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13

The industrial revolution obviously had nothing to do with it. Maria Theresa reigned from 1740 to 1780; the Industrial Revolution only began in Britain from around the 1760s and didn't come to Central Europe until much later. Her laws on forestry were enacted over a period of decades. The measures you cited were clearly motivated by a concern for ...


12

Brigitte Hamann's Hitler's Vienna: A Portrait of the Tyrant as a Young Man lists the commitee members. (I've also quoted from her book here). The decision was made by the faculty: professors Rudolf Bacher, Franz Rumpler, Heinrich Lefler, and Kasimiar Pochwalski, but above all, the directors of the two paining schools, Christian Griepenkern and Alois ...


12

Hitler's ultimate motive was 'Upliftment of the Aryan Race'. For this an auxillary goal was making the 'pure' German Nationality walk tall, and be strong. Hitler was not a exactly a German nationalist, he was a Pan German, strifing for uniting the German race. This essentially opposed the rise of sub - nationalism among various states of German ...


11

At the time nation-states (and in particular France) consolidated themselves, the governance of the German-speaking parts of Europe was based on an older model, small principalities loosely associated in large empires. Consequently, many German thinkers developed a view of the nation as a bound based on ethnicity and, in particular, language and transcending ...


10

The obvious interpretation is your point that the position of Vienna was similar to that of Berlin: both were in the eastern part of the country, surrounded by the Soviet occupation zone, even if the position within the city itself was different. So if you drew a line across Europe showing the areas controlled by the Soviet Red Army or by local ...


9

Retrospectively, the only answer to your question is: "because of poor grasp of the local political and cultural context". In the 1920s, dominant countries were organized on the notion of nation state. This was a relatively recent development; for instance, Germany had formally existed only for 50 years or so at that time. Other countries had turned into ...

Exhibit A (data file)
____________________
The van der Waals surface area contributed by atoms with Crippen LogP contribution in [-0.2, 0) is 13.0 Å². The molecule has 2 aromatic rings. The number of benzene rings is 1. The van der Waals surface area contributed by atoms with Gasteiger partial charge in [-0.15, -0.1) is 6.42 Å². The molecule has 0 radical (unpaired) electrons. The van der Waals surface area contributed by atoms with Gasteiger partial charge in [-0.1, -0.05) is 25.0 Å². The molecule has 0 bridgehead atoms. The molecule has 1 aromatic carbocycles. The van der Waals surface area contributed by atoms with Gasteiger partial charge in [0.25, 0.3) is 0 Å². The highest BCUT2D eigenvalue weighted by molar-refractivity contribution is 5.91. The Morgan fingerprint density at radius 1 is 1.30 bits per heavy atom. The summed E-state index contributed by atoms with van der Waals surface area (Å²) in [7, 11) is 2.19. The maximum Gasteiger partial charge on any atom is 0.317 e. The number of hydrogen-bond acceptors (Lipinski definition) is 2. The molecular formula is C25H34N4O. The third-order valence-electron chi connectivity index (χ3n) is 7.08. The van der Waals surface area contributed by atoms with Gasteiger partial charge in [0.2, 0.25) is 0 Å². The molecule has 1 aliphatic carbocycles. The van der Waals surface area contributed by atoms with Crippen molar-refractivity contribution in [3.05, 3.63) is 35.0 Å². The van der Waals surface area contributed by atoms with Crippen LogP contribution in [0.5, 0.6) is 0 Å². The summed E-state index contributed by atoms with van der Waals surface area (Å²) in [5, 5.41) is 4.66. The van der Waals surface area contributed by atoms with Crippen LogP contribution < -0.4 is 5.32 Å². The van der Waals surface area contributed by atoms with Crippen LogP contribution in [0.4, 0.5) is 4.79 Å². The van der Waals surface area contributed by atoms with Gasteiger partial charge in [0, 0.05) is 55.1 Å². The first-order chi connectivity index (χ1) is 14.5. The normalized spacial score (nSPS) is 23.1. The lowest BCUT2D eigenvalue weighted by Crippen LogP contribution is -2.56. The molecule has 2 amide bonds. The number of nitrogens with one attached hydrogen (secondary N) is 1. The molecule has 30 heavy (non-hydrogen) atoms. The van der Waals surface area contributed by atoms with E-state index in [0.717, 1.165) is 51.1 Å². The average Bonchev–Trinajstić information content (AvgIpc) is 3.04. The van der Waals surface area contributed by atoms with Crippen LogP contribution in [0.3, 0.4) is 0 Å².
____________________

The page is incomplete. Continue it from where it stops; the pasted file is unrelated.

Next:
9

I would not put Hitler, Trotsky and Stalin under the title "incubator of intellectual activities". That said, it is indeed true that intellectual activities flourished in the beginning of 20s century in the Austro-Hungarian empire. (Budapest, Prague and Lemberg (now Lviv) also qualify for the surge of intellectual activities at the same time). Your ...


9

Prince Metternich is reputed to have said, "The Balkans begin at the Rennweg". The Rennweg is a street that led southwest out of the Austrian capital, Vienna. It runs through modern Vienna's third district, Landstraße. Another variant of the supposed quote is, "Asia begins at the Landstrasse".


8

@Relaxed is right to point out that Germany was unified under Prussian, not Austrian hegemony. Prussia’s 1866 military victory over Austria at Koeniggraetz definitively shut out the Austrians. Subsequently, the 1870 war between Prussia and France, with many of the remaining German states outside Austria joining in, led to William I of Prussian being ...


8

As a bride, Marie Antoniette might have been disliked by some due to the longstanding conflict between the two dynasties. But in terms of legitimacy, I'm not sure what could be illegitimate about being an Archduchess of Austria. Indeed, I'm not sure how one could ask for a more legitimate bride than a princess of Europe's most prestigious royal house. In ...


7

The road in question, the Rennweg, begins at the Landstrasse in the south center of modern Vienna, at the southern edge of what was then Vienna. When Metternich referred to the "Balkans," he was referring to the non-German speaking part of Austria, variously referred to as the "east" of even as "Asia." This was because it represented the "high water mark" ...


6

I assume you are not interested in fairly common cases of a new country becoming independent and the old country recognising that. An example might be section 2 of the Canada Act 1982 passed by the UK parliament at the request of the Canadian government, which said No Act of the Parliament of the United Kingdom passed after the Constitution Act, 1982 ...


6

Easy: through his mother, who was Ferdinand and Isabella's daughter.


6

Semaphore's hypothesis was right. I found interesting resource which tells us that islands actually had been considered terra nullius till 1926. Until the year 1926 the islands had been considered "Terra Nullius", or other words, ''No Man's Land". However, following practices of Canada, the Soviet Union claimed that all land in the sector between ...


5

Anne was by birth an Archduchess of Austria. Around her time, the title of Archduke/Archduchess became assumed by all ruling Habsburg dynasts and their children. There's several other examples such as Joanna of Austria, or Anne's sister Maria Anna of Austria. She was also a princess of the House of Austria. Anne descends from that dynasty on both parents' ...